Published in Woonsocket Call on May 31, 2015
During the 2014 legislation session, Rep. Robert E. Craven, (District 32) introduced and successfully pushed for passage in the General Assembly. This legislative proposal would ultimately being signed into law by the Governor. Little did the North Kingston law maker realize that door knocking to get reelected in last November’s election would give him an issue to tackle on Smith Hill this year.
At hundreds of homes, he heard the same issue from his older constituents. One such comment was etched sharply in Craven’s memory: “You’re a nice guy, buy I am not going to vote for you because I am leaving the state, the older voter told him. The puzzled lawmaker asked “why?” The response, “We decided the state is so expensive to live in because of taxes we’re going to sell our house and move to Florida. Wanting the specifics, Craven asked, what specific tax bothers you? “We are only of a few states that tax social security benefits, that’s the straw that broke the camel’s back,” said the older voter.
Craven’s legislative proposal, H 5000, was heard Wednesday night before the House Finance Committee. Strongly supported by House leadership, he says, the legislation would ease the tax burdens on Rhode Island retirees by exempting them from paying state income tax all Social Security benefits as well as income received from federal, state and local government retirement plans, disability benefits, military pensions and private pension plans and deferred-compensation plans.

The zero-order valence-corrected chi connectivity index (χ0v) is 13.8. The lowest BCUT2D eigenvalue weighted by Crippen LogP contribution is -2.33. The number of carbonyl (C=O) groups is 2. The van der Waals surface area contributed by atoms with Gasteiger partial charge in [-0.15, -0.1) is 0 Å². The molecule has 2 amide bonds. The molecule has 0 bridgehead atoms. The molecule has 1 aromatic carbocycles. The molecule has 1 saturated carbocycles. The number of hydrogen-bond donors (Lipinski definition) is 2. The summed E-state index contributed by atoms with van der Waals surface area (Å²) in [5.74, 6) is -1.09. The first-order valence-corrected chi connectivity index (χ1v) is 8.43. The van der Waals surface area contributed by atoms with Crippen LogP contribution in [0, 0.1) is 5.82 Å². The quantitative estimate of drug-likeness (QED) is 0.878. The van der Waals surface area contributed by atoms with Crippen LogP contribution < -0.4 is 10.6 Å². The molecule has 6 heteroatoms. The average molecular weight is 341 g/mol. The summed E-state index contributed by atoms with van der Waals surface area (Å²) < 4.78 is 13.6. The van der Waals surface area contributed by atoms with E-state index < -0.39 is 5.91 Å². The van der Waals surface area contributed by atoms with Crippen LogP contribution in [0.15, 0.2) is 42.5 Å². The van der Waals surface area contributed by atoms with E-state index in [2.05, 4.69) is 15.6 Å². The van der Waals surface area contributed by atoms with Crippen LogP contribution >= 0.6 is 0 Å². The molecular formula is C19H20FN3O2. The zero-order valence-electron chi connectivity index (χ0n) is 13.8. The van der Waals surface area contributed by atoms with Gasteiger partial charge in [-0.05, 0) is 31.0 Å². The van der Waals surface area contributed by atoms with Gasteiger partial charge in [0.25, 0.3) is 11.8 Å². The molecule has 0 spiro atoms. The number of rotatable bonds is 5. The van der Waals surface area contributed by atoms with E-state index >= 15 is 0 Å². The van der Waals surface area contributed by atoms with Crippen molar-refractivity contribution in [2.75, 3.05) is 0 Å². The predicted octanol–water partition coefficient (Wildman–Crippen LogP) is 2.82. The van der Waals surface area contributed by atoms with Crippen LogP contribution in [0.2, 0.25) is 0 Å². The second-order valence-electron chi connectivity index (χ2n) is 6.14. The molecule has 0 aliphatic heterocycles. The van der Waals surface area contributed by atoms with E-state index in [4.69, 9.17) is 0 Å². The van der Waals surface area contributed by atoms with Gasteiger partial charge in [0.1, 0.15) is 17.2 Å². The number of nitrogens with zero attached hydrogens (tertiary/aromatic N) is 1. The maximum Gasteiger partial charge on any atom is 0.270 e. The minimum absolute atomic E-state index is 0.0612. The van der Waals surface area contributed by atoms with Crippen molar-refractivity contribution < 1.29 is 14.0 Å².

Among its more than 40 co-sponsors are Rep. Stephen M. Casey (D-Dist. 50, Woonsocket), Rep. Michael A. Morin (D-Dist. 49, Woonsocket), Rep. Samuel A. Azzinaro (D-Dist. 37, Westerly) and Rep. Cale P. Keable (D-Dist. 47, Burrillville, Glocester).
If enacted, Rhode Island would join 27 other states – including Massachusetts and Maine – and the District of Columbia that specifically exempt Social Security income from taxation. (Although Rhode Island does not specifically tax Social Security benefits, that income is identified on federal tax returns. Since Rhode Island’s income tax is based on the federal adjusted gross income of federal tax form filers, the end result is that Rhode Island generates a portion of its income tax collections from Social Security benefits.)
According to Craven, his legislative proposal would financially benefit Rhode Island seniors who receive retirement benefits. ”After paying into the Social Security system their entire working lives, or putting a little money away into private pension plans, or working at jobs that provide them with a pension, it doesn’t seem right that retirees are having taxes eat away at benefits they depend on for their very livelihood,” he says.
“Retirees living on a fixed income are probably more severely impacted by taxes and tax increases than other population groups,” observes Craven. “If we are committed to helping retirees have a safe and secure life in their later years, and if we want to help seniors afford to stay in Rhode Island rather than moving to more tax-friendly locations, we need to ease their financial burdens. Exempting retirement income from the state income tax is one step we should take,” he adds.
Tax Exemption in House Budget
Weaving its way through the legislative process Craven ultimately expects his legislative proposal to be modified to not give older tax payers a complete exemption on paying taxes for their social security income. Specifically, the revised language would say, “If your house hold income is under $100,000 or less than your Social Security is tax exempt from state income taxation.”
While a Senate companion measure has been introduced by Senator Walter S. Felag, Jr., representing Bristol, Tiverton and Warren, an amended H 5000 will be placed in the House Budget because of its cost, says Craven.
The price tag could be between $30 and $35 million, Craven says, noting that better than expected revenues enable it to be funded. “It’s a priority to the state’s economic recovery, he says.